Does Facebook Solve VC Industry Woes?
So here is my obligatory post on Facebook…which will be the most spectacular IPO of a venture-backed company in the history of mankind…and it just priced tonight.
The shares priced at $38 giving the company a market cap of $104 billion fully diluted, raising $16 billion in proceeds. Of the 421 million shares being sold, 57 percent (or 241 million shares) are being sold by insiders; in the past few years only LinkedIn and Pandora had a higher percentage of shares coming from insiders. Assuming the “green shoe” over-allotment option is exercised, the total amount of proceeds will exceed $18.4 billion. And this is where I want to focus.
Putting aside the potential negative signaling of all this insider selling—and General Motor’s voting with their feet (or tires) this week—what is the impact on the VC industry with all this liquidity? First—according to Fortune—some of the numbers:
—Individual shareholders (mostly Zuckerberg) are selling $3.2 billion of stock and will retain stock worth $27.7 billion
—Institutional shareholders are selling $8.3BN of stock and will still hold $15.8 billion
—This does not include the existing institutional investors (T. Rowe Price, Andreessen Horowitz) which hold about $1 billion of stock and are not selling, nor does it include all the other employees who are now fabulously wealthy
—Of the institutional investors, $5.1 billion of stock being sold is held by institutions which have traditional LPs and/or are themselves LPs. This same group of investors will still have $10.6 billion of Facebook stock yet to be sold.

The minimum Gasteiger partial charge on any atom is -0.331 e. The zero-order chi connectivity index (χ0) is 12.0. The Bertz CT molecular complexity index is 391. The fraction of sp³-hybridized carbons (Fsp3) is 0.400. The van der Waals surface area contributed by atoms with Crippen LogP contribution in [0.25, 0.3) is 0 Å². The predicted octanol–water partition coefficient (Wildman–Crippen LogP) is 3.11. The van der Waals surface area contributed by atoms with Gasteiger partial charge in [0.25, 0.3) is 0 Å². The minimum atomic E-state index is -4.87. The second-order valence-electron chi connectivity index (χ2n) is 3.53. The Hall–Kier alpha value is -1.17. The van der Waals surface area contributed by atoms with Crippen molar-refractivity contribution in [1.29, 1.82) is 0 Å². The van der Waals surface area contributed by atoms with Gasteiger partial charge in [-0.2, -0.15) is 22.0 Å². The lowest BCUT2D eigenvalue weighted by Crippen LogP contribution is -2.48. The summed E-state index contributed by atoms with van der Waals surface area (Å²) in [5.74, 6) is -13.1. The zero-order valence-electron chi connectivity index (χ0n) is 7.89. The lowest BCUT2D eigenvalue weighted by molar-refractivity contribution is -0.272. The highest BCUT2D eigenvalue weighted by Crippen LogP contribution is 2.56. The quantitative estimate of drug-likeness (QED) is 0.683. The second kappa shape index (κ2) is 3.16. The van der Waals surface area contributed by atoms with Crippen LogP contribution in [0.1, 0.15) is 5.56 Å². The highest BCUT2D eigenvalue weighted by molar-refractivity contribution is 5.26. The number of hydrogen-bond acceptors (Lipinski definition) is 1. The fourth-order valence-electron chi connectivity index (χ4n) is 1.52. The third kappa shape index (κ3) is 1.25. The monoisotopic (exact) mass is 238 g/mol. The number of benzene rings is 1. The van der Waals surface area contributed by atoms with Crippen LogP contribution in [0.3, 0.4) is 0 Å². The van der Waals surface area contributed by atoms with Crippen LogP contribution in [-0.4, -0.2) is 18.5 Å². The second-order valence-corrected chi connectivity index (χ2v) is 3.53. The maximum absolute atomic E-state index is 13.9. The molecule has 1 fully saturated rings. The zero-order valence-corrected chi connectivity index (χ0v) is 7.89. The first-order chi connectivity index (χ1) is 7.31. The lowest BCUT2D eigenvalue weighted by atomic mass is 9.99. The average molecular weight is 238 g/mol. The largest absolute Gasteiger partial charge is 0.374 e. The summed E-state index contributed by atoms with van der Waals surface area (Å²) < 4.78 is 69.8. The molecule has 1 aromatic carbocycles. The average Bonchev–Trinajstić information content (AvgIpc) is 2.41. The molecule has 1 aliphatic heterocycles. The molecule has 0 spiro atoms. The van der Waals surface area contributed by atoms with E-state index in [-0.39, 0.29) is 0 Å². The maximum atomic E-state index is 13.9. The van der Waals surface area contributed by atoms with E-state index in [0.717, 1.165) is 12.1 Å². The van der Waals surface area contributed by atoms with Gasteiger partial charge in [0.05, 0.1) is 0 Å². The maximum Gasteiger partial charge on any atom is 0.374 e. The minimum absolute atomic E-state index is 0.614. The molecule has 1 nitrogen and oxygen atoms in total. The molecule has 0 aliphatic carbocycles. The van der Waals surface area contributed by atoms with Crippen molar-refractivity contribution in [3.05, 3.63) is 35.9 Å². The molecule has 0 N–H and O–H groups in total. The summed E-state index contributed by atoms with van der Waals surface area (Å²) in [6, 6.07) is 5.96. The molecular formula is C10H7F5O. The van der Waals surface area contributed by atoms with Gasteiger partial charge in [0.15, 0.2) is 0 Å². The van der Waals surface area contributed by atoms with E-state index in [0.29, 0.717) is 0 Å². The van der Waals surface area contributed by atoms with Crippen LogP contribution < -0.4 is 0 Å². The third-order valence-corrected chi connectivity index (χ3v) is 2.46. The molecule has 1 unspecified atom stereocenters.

For me what is most interesting is to speculate about what is to become of all this liquidity. The venture industry has struggled mightily to raise capital; in the past few years the VC industry has raised between $12 to $15 billion annually. As these proceeds are realized and distributed, do much of these dollars get recycled—that is, will underlying LPs begin to increase their allocations to VC as they start to see Facebook distributions? The math suggests that one year’s worth of VC fundraising is now in around half a dozen VC firms fortunate enough to have invested in Facebook!
Additionally, we are watching a very deep and wealthy pool of new angel investors get created and collectively they will play a powerful role in the next wave of great company formation. Much like the “PayPal Mafia” from the last decade which sponsored many of this cycle’s great companies, the Facebook Mafia should do the same over the course of the next decade. These individual investors themselves could become significant LP’s in many venture funds which, if that were to be the case, would further drive VC industry expansion.
Or is this just all wishful dreaming?
This essay originally appeared today on Michael Greeley’s blog, On the Flying Bridge.